Welcome to volume two of my blog paying homage to the football clubs I've visited all over the world and the wonderful people responsible for keeping them going and looking after the stadiums, and in some cases basic grounds.

Since I was a little lad I've been fascinated in football and more so where games are played. With my love of travel and curiosity of the game I wanted to visit as many grounds and see games wherever possible. I was lucky that my Dad also loved the game and spent so much of his spare time taking me to matches. As I got older the boundaries widened owing to my location and increased wages to Europe and indeed the world. The sight of a stand or a floodlight pylon in the distance immediately hightens my senses and eagerness for a closer look.

I hope this site gives you the chance to share in my pleasure and experiences and maybe one day set you on the road to adventure. If you get half as much out of the hobby as I've done I can guarantee some great memories, good friends and stories to pass on to future generations.

Give your local club a go today. They'll be pleased to see you!

Everlasting thanks primarily to my late and very much missed and dearly loved parents; my Dad Bob Bernard and my Mum; Ann, who put up with endless years of football chat and my brothers Nick and Paul who gave me the chance and encouragement to do what I have. Thanks to all my friends who offer encouragement and Sally and Stan who inspire and give me great pride. Young Stan is showing a keen interest in my hobby!

Please feel free to post any comments (please use sensible language - I want everyone to be able to enjoy reading) or ask any questions relating to visiting grounds or events. If you want to see any ground reviewed please let me know. It will take quite some time for everywhere to appear, but make sure you keep having a look as the site is continually updated.

If you click on a lot of the pictures you will get a larger version on your screen.

I have also added links to video clips on youtube where appropriate for those of you who are bored of reading or are filling in time at work. I haven't always gone for the most obvious choices, but items that will be in some cases unusual but always historically interesting.

Click to see volume one of HAOTW.

Rob Bernard


September 2015

Sunday, February 9, 2014

De Treffers (Holland)

De Treffers is an amateur football club from the Gelderland town of Groesbeek in the east of The Netherlands, a few miles south east of Nijmegen. The club were formed in 1919, around the same time as their biggest rivals Achilles ’19 on the other side of town, with Jan Piepenbreier appointed as the clubs first chairman.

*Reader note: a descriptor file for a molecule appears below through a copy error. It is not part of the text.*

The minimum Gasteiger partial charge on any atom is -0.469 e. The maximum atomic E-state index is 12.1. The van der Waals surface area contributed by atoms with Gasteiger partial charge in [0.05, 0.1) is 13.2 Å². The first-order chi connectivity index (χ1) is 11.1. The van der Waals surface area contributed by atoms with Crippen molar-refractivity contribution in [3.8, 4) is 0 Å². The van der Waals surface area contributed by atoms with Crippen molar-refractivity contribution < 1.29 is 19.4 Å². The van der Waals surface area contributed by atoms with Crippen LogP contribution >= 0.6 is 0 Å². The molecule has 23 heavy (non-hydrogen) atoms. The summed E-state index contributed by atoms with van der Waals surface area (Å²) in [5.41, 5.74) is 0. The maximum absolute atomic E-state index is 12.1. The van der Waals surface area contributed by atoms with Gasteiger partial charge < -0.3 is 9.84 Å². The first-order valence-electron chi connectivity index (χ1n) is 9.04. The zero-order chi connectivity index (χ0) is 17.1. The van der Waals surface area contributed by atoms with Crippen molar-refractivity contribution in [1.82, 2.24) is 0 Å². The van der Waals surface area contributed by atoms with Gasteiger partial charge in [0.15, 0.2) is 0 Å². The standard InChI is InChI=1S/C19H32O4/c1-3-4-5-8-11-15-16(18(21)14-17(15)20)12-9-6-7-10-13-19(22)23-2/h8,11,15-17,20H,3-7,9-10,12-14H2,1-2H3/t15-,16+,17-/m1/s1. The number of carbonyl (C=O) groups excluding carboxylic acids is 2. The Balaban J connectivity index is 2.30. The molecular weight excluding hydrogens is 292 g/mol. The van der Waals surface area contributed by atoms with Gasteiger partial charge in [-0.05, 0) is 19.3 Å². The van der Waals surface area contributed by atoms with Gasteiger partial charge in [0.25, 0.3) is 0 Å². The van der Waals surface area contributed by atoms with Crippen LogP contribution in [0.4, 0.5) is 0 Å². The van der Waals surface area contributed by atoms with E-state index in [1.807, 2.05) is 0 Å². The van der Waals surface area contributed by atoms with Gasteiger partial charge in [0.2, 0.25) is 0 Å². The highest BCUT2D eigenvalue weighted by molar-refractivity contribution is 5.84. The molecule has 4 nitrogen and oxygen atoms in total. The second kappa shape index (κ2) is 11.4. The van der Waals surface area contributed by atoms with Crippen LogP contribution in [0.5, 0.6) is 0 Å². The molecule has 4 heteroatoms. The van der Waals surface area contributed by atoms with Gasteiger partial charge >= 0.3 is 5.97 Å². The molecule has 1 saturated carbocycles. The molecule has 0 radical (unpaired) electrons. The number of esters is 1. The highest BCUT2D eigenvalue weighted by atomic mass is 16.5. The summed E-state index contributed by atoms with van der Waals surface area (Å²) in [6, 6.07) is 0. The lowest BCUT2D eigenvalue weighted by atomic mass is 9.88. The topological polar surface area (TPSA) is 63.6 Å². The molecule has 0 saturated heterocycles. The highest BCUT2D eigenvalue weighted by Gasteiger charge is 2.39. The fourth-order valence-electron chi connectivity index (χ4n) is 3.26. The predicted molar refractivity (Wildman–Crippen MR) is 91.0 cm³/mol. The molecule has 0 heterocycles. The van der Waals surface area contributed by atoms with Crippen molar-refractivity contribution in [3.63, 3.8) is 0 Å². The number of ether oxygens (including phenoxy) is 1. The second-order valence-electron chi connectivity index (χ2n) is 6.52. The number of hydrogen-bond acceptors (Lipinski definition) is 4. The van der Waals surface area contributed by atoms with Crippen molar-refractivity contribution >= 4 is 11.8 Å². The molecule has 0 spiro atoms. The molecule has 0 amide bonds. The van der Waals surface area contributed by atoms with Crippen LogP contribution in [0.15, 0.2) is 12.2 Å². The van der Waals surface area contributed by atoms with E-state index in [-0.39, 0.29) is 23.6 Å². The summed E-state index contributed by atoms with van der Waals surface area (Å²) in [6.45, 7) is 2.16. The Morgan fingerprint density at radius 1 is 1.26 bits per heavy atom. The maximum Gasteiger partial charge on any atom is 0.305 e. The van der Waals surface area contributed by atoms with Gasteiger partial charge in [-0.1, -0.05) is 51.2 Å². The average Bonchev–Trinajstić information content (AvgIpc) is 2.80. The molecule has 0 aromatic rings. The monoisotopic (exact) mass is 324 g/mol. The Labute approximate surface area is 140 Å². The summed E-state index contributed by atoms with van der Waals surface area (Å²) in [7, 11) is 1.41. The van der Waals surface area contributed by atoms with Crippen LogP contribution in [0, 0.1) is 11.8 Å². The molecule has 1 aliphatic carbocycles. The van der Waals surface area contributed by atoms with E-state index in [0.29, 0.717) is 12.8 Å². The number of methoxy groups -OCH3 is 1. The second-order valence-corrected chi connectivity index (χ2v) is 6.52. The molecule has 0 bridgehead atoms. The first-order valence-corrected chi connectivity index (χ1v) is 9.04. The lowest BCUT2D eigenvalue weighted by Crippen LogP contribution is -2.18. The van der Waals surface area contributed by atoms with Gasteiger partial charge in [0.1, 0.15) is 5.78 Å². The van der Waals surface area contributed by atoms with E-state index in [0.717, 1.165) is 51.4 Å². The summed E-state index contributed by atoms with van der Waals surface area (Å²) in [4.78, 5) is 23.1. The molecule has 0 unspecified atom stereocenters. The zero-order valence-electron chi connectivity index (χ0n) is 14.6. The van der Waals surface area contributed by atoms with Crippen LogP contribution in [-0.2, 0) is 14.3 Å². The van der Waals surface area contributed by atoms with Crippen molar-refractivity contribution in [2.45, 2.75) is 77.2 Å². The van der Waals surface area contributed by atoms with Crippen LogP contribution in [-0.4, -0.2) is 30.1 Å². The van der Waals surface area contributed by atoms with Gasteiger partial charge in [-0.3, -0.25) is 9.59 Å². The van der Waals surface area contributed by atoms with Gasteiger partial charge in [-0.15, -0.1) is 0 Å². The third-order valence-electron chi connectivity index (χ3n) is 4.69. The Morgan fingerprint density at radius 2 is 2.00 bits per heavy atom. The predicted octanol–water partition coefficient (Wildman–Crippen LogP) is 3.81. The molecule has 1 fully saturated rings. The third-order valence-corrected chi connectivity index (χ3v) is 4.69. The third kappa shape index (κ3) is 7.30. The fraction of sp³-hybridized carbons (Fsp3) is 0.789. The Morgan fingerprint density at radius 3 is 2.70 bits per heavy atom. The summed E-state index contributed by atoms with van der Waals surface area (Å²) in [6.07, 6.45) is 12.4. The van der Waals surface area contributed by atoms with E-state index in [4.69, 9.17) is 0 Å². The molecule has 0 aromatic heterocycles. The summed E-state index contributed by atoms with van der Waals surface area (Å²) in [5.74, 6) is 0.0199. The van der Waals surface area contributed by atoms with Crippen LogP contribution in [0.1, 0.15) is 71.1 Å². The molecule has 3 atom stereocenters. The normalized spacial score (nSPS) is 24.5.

After playing in Nijmegen regional football, De Treffers joined the ranks of the KNVB in 1930. In 1935-36 and 1936-37 the club lifted the eastern region Eerste Klasse championships, going on to compete in the national championships.

Following World War Two, De Treffers had a period of struggle as they were relegated on a couple of occasions to find themselves in the Derde (third) Klasse. Promotion came thanks to a title win in 1961-62. Back to back championships elevated the club to Eerste (first) Klasse football in 1963.

De Treffers suffered a relegation in 1971, but they were promoted at the first attempt. The Hoofdklasse was created in 1974 and De Treffers were placed in the Zondag (Sunday) C. The club won the Sunday championship in 1987-88 for the first time before repeating the feat in 1990-91, going on to lift the national amateur title by defeating Quick Boys.

1997-98 saw another national crown as Saturday champions IJsselmeervogels were defeated in the decider. The club also lifted the C Division title in 1986, 1990, 1998 and 2005 making it one of the foremost amateur outfits in the whole of Holland.

De Treffers will play in Hoofdklasse Zondag (Sunday) C in the 2013-14 season.

My visit

Monday 20th January 2014

I found myself in the football mad town of Groesbeek on a bleak winters day on the fourth day of a football adventure across The Netherlands. Having walked from the home of rivals Achilles ’29 along Hulsbroek and then Nieuwe Drulseweg past and industrial estate and then housing I saw the floodlights of Sportpark Zuid down Nijerf.

The entrance to the ground was at the far end and through a large car park, with the magnificent club buildings behind half of the near end of the ground with a few steps of open terracing in front. The far touchline had a cover for standing spectators, with the road side a seated stand across the half way line. The rest of the ground had hard standing and grass, with raised advertising boards at the far end offering an enclosed feel to the arena.

Originally I had intended to head for the home of Groesbeeke Boys, but it was time to prioritise as I was feeling the effects of my exertions and needed to get to my evenings destination of Eindhoven as quickly as I could to have a rest before the evening’s match.

A free small local bus gave me a tour around the houses before dropping me in the town centre, next to where the railway once ran, so I could take a bus back into Nijmegen.

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